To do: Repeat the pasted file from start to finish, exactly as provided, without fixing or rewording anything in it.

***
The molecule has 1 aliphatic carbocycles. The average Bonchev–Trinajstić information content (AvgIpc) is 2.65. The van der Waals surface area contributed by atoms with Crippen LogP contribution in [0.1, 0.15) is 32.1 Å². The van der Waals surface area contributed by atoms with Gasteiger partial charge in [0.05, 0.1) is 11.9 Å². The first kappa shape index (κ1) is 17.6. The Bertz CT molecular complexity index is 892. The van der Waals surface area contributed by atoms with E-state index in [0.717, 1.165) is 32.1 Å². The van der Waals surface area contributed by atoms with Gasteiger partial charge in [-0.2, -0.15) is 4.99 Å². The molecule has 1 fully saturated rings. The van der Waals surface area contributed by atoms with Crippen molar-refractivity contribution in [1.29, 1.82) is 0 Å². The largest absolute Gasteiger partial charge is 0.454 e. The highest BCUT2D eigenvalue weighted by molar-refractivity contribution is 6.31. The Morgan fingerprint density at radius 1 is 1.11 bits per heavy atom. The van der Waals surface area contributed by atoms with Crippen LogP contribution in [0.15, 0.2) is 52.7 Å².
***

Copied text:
The molecule has 1 aliphatic carbocycles. The average Bonchev–Trinajstić information content (AvgIpc) is 2.65. The van der Waals surface area contributed by atoms with Crippen LogP contribution in [0.1, 0.15) is 32.1 Å². The van der Waals surface area contributed by atoms with Gasteiger partial charge in [0.05, 0.1) is 11.9 Å². The first kappa shape index (κ1) is 17.6. The Bertz CT molecular complexity index is 892. The van der Waals surface area contributed by atoms with E-state index in [0.717, 1.165) is 32.1 Å². The van der Waals surface area contributed by atoms with Gasteiger partial charge in [-0.2, -0.15) is 4.99 Å². The molecule has 1 fully saturated rings. The van der Waals surface area contributed by atoms with Crippen molar-refractivity contribution in [1.29, 1.82) is 0 Å². The largest absolute Gasteiger partial charge is 0.454 e. The highest BCUT2D eigenvalue weighted by molar-refractivity contribution is 6.31. The Morgan fingerprint density at radius 1 is 1.11 bits per heavy atom. The van der Waals surface area contributed by atoms with Crippen LogP contribution in [0.15, 0.2) is 52.7 Å².